215(2)
For Those Who Like Formulas
217(1)
Exercises
218(6)
Mini-Projects
224(1)
References
224(2)
CHAPTER 13 Reading the Economic News
226(15)
13.1 Cost of Living: The Consumer Price Index
227(3)
13.2 Uses of the Consumer Price Index
230(2)
13.3 Criticisms of the Consumer Price Index
232(2)
13.4 Economic Indicators
234(3)
Case Study 13.1 Did Wages Really Go Up in the Reagan-Bush Years?
236(1)
Exercises
237(2)
Mini-Projects
239(1)
References
240(1)
CHAPTER 14 Understanding and Reporting Trends over Time
241(14)
14.1 Time Series
242(1)
14.2 Components of Time Series
243(3)
14.3 Seasonal Adjustments: Reporting the Consumer Price Index
246(2)
14.4 Cautions and Checklist
248(3)
Case Study 14.1 If You're Looking for a Job, Try May or October
249(2)
Exercises
251(2)
Mini-Projects
253(1)
References
253(2)
PART 3 UNDERSTANDING UNCERTAINTY IN LIFE 255(60)
CHAPTER 15 Understanding Probability and Long-Term Expectations
256(23)
15.1 Probability
257(1)
15.2 The Relative-Frequency Interpretation
257(3)
15.3 The Personal-Probability Interpretation
260(1)
15.4 Applying Some Simple Probability Rules
261(3)
15.5 When Will It Happen?
264(3)
15.6 Long-Term Gains, Losses, and Expectations
267(4)
Case Study 15.1 Birthdays and Death Days--Is There a Connection?
270(1)
For Those Who Like Formulas
271(1)
Exercises
271(6)
Mini-Projects
277(1)
References
277(2)
CHAPTER 16 Psychological Influences on Personal Probability
279(17)
16.1 Revisiting Personal Probability
280(1)
16.2 Equivalent Probabilities; Different Decisions
280(2)
16.3 How Personal Probabilities Can Be Distorted
282(4)
16.4 Optimism, Reluctance to Change, and Overconfidence
286(2)
16.5 Calibrating Personal Probabilities of Experts
288(2)
Case Study 16.1 Calibrating Weather Forecasters and Physicians
289(1)
16.6 Tips for Improving Your Personal Probabilities and Judgments
290(1)
Exercises
291(3)
Mini-Projects
294(1)
References
294(2)
CHAPTER 17 When Intuition Differs from Relative Frequency
296(19)
17.1 Revisiting Relative Frequency
297(1)
17.2 Coincidences
297(4)
17.3 The Gambler's Fallacy
301(1)
17.4 Confusion of the Inverse
302(3)
Case Study 17.1 Streak Shooting in Basketball: Reality or Illusion?
304(1)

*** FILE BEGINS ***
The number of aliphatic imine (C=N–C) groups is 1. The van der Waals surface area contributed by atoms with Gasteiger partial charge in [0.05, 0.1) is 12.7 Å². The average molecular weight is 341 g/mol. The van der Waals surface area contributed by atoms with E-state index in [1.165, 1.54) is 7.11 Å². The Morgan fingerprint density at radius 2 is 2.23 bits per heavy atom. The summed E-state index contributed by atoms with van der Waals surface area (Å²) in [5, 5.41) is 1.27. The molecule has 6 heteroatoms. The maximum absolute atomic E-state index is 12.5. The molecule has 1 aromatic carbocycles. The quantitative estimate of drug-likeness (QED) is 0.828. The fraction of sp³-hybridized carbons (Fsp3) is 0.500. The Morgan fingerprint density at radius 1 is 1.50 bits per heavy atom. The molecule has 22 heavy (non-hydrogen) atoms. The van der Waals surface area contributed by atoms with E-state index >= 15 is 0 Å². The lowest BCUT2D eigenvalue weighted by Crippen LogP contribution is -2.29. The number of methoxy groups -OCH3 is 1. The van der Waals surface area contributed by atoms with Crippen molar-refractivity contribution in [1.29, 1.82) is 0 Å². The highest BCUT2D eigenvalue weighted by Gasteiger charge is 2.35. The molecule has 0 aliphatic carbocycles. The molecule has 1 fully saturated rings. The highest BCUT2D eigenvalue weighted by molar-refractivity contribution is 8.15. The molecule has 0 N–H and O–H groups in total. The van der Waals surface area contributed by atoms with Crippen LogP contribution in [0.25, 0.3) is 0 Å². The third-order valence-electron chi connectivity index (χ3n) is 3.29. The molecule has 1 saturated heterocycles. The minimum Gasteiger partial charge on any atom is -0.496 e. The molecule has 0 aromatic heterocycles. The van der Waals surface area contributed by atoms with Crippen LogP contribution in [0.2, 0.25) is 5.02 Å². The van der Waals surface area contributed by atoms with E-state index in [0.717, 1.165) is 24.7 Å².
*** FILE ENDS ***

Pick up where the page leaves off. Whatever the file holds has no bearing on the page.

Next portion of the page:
17.5 Using Expected Values to Make Wise Decisions
305(4)
Case Study 17.2 How Bad Is a Bet on the British Open?
307(2)
For Those Who Like Formulas
309(1)
Exercises
309(3)
Mini-Projects
312(1)
References
313(2)
PART 4 MAKING JUDGMENTS FROM SURVEYS AND EXPERIMENTS 315(138)
CHAPTER 18 The Diversity of Samples from the Same Population
316(19)
18.1 Setting the Stage
317(1)
18.2 What to Expect of Sample Proportions
317(5)
18.3 What to Expect of Sample Means
322(4)
18.4 What to Expect in Other Situations
326(2)
Case Study 18.1 Do Americans Really Vote When They Say They Do?
327(1)
For Those Who Like Formulas
328(1)
Exercises
329(3)
Mini-Projects
332(2)
References
334(1)
CHAPTER 19 Estimating Proportions with Confidence
335(16)
19.1 Confidence Intervals
336(1)
19.2 Three Examples of Confidence Intervals from the Media
336(3)
19.3 Constructing a Confidence Interval for a Proportion
339(6)
Case Study 19.1 A Winning Confidence Interval Loses in Court
344(1)
For Those Who Like Formulas
345(1)
Exercises
345(4)
Mini-Projects
349(1)
References
350(1)
CHAPTER 20 The Role of Confidence Intervals in Research
351(20)
20.1 Confidence Intervals for Population Means
352(3)
20.2 Confidence Intervals for the Difference Between Two Means
355(2)
20.3 Revisiting Case Studies: How Journals Present Confidence Intervals
357(5)
20.4 Understanding Any Confidence Interval
362(2)
Case Study 20.1 Premenstrual Syndrome? Try Calcium
363(1)
For Those Who Like Formulas
364(1)
Exercises
365(3)
Mini-Projects
368(1)
References
369(2)
CHAPTER 21 Rejecting Chance--Testing Hypotheses in Research
371(17)
21.1 Using Data to Make Decisions
372(2)
21.2 The Basic Steps for Testing Hypotheses
374(3)
21.3 What Can Go Wrong: The Two Types of Errors
377(6)
Case Study 21.1 Testing for the Existence of Extrasensory Perception
380(3)
Exercises
383(3)
Mini-Projects
386(1)
References
387(1)
CHAPTER 22 Hypothesis Testing--Examples and Case Studies
388(19)
22.1 How Hypothesis Tests Are Reported in the News
389(1)
22.2 Testing Hypotheses about Proportions and Means
390(3)
22.3 Revisiting Chi-Squared Tests for Categorical Variables
393(2)
22.4 Revisiting Case Studies: How Journals Present Hypothesis Tests
395(5)
Case Study 22.1 An Interpretation of a p-Value Not Fit to Print
398(2)
For Those Who Like Formulas
400(1)
Exercises
401(4)
Mini-Projects
405(1)
References
406(1)
CHAPTER 23 Significance, Importance, and Undetected Differences
407(14)
23.1 Real Importance versus Statistical Significance
408(2)
23.2 The Role of Sample Size in Statistical Significance
410(1)
23.3 No Difference versus No Statistically Significant Difference
411(3)
Case Study 23.1 Seen a UFO? You May Be Healthier Than Your Friends
413(1)
23.4 A Summary of Warnings
414(2)
Case Study 23.2 Finding Loneliness on the Internet
415(1)
Exercises
416(3)
Mini-Projects
419(1)
References
420(1)
CHAPTER 24 Meta-Analysis: Resolving Inconsistencies across Studies
421(17)
24.1 The Need for Meta-Analysis
422(1)
24.2 Two Important Decisions for the Analyst
423(4)
Case Study 24.1 Smoking and Reduced Fertility
426(1)
24.3 Some Benefits of Meta-Analysis
427(2)
24.4 Criticisms of Meta-Analysis
429(5)
Case Study 24.2 Controversy over Mammograms
432(2)
Exercises
434(2)
Mini-Projects
436(1)
References
437(1)
CHAPTER 25 Putting What You Have Learned to the Test
438(15)
Case Study 25.1 Cranberry Juice and Bladder Infections
439(1)
Case Study 25.2 Children on the Go
440(1)
Case Study 25.3 It Really Is True about Aspirin
441(2)
Case Study 25.4 You Can Work and Get Your Exercise at the Same Time
443(1)
Case Study 25.5 Sex, Alcohol, and the First Date
443(1)
Case Study 25.6 Unpalatable Pate
444(1)
Case Study 25.7 Nursing Moms Can Exercise, Too
445(1)
Case Study 25.8 So You Thought Spinach Was Good for You?
446(2)
Case Study 25.9 Chill Out--Time to Move to Honolulu
448(2)
Case Study 25.10 So You Thought Hot Dogs Were Bad for You?
450(3)
References
451(2)
Solutions to Selected Exercises 453(4)
Index 457